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She could do some rocking Henry Cow or Soft Machine covers now...

 

It's great to see people on here into the Canterbury Scene as well:thu: ! That's how I got into keyboards actually. I've seen Pighood comment on a couple SM YT vids. When I think of Lowrey organs, I think Mike Ratledge; he played a Lowrey Holiday Deluxe.

 

All the Best!

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Didn't Garth Hudson play a Lowrey?

 

He played in The Band if i recall right(?). I don't know what he played. Ratledge is the only Lowrey organist I really can say I know of; in fact that's how I even found out about Lowrey brand of organs (haha)!

 

Dave Stewart of Hatfield and the North and National Health used a Hammond organ, although I'm not sure what series.

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Okay, just checked Wiki and: "A master of the Lowrey organ, Hudson's orchestral tone sense and style anticipated many of the sonic advances of the polyphonic synthesizer. :blah: "

 

But what model? What would it cost? I mean, I live in the thousand islands area. Maybe I should bike over to one of these sessions, pick up a sugar mama (would have to check with wife on this) and get me a Lowrey lifestyle. :idea:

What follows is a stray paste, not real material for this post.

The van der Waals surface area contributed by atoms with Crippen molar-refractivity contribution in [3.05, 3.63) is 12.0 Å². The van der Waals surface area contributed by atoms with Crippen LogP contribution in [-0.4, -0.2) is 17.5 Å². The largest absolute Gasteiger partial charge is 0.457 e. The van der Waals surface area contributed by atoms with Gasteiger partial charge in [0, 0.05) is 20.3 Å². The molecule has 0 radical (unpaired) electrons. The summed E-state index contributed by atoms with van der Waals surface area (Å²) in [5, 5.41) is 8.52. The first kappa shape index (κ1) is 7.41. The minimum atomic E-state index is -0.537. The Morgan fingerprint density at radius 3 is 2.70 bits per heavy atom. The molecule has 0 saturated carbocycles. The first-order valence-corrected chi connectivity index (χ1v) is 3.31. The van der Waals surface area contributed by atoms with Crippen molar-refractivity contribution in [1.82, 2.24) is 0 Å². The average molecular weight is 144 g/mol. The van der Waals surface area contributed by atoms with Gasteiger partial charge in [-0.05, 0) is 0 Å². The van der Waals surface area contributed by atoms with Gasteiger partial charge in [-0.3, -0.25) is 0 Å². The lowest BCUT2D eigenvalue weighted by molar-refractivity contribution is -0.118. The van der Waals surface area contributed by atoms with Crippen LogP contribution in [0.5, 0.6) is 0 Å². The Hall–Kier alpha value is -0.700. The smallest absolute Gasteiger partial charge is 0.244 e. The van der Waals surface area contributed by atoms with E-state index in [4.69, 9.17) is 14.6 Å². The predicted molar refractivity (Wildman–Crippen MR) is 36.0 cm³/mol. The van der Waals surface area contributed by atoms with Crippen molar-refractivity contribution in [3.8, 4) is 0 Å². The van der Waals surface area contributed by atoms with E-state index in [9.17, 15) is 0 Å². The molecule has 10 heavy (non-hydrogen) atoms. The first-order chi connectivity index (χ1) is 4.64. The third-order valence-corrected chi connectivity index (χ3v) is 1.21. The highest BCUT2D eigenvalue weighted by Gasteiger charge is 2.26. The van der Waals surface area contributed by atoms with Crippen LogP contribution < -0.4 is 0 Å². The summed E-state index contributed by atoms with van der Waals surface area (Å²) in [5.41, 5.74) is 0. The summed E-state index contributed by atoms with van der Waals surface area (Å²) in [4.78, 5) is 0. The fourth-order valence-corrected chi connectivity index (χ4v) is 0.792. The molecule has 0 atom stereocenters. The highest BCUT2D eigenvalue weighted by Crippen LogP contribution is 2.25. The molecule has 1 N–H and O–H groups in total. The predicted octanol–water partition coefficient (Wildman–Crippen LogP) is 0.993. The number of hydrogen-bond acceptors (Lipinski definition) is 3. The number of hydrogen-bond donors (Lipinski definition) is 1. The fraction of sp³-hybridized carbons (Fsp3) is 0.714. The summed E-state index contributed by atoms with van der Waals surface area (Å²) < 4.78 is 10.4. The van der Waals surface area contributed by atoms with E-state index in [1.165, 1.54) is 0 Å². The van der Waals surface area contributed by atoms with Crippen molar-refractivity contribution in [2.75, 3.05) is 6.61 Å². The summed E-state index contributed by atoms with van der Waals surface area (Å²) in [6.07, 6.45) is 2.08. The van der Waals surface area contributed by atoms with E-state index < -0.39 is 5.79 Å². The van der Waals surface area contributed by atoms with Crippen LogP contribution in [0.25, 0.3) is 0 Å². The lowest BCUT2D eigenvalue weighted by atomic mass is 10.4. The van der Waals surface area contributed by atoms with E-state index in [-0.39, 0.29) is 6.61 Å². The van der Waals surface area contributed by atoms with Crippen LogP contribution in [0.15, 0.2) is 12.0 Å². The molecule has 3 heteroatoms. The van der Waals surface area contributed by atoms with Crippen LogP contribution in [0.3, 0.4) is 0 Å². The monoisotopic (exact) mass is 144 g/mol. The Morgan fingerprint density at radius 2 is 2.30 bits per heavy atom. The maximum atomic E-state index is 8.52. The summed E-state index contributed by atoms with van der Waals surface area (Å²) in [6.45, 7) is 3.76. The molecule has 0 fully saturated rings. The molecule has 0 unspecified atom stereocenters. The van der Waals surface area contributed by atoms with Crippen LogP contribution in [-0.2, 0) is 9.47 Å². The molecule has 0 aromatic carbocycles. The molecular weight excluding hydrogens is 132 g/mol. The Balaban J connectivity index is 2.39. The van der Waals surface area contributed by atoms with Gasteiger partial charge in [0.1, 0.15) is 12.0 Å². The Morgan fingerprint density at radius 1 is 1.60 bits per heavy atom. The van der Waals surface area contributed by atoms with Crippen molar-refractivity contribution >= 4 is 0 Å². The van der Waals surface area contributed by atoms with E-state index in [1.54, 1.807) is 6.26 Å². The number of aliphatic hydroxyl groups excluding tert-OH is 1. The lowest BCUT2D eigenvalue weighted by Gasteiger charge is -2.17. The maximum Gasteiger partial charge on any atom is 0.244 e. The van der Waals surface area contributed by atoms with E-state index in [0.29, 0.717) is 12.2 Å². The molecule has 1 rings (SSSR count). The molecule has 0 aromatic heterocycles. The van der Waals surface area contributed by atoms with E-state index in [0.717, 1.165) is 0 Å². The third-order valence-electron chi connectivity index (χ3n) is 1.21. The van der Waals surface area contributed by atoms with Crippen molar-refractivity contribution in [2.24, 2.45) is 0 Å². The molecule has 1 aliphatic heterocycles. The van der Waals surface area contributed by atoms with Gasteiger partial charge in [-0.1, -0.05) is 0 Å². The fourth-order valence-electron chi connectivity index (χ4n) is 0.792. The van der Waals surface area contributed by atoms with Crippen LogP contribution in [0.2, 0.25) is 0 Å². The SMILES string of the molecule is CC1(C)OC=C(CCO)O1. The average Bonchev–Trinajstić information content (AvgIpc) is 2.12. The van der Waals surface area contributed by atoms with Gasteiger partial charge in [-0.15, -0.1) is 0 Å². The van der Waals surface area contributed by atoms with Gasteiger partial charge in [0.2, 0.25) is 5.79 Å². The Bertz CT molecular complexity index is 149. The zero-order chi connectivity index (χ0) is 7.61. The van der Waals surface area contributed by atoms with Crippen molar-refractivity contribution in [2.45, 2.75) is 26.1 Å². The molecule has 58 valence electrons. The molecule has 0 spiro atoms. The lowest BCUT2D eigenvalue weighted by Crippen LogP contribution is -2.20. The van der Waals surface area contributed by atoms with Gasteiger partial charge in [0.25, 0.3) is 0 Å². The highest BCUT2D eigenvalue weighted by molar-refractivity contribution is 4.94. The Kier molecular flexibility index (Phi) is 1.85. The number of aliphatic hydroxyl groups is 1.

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Back in 1972 my mom bought the bottom of the line Lowrey and it was over $1000. A top of the line Lowrey back then would have been $5000++ I think. Figuring inflation, we get into the $20K range pretty easily.

 

I had the back off the Lowrey a few times to do some hot-rodding and it was a maze of wires and discrete transistors. Organs are truly polyphonic...With two 61-key manuals and two octaves of pedals you need 147 notes to sound at once.

 

While synth technology has certainly made it into organs, the cabinets (plus amplifier, speakers) still cost serious dough...a full blown multiple manual organ with pedalboard is a pretty complex piece of equipment compared to a digital synthesizer.

 

I'm sure there's a fair markup but they still are not cheap to manufacture.

 

BTW, home organs were sold largely the same way 35 years ago when my mom bought hers.

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Doug - i wish you luck with your endevour. they hold it at the River's Edge, i'll try to dig up some dates and some more info for you. :D

 

any ideas as to where they might be able to market this thing? any guess as to what it might sell for?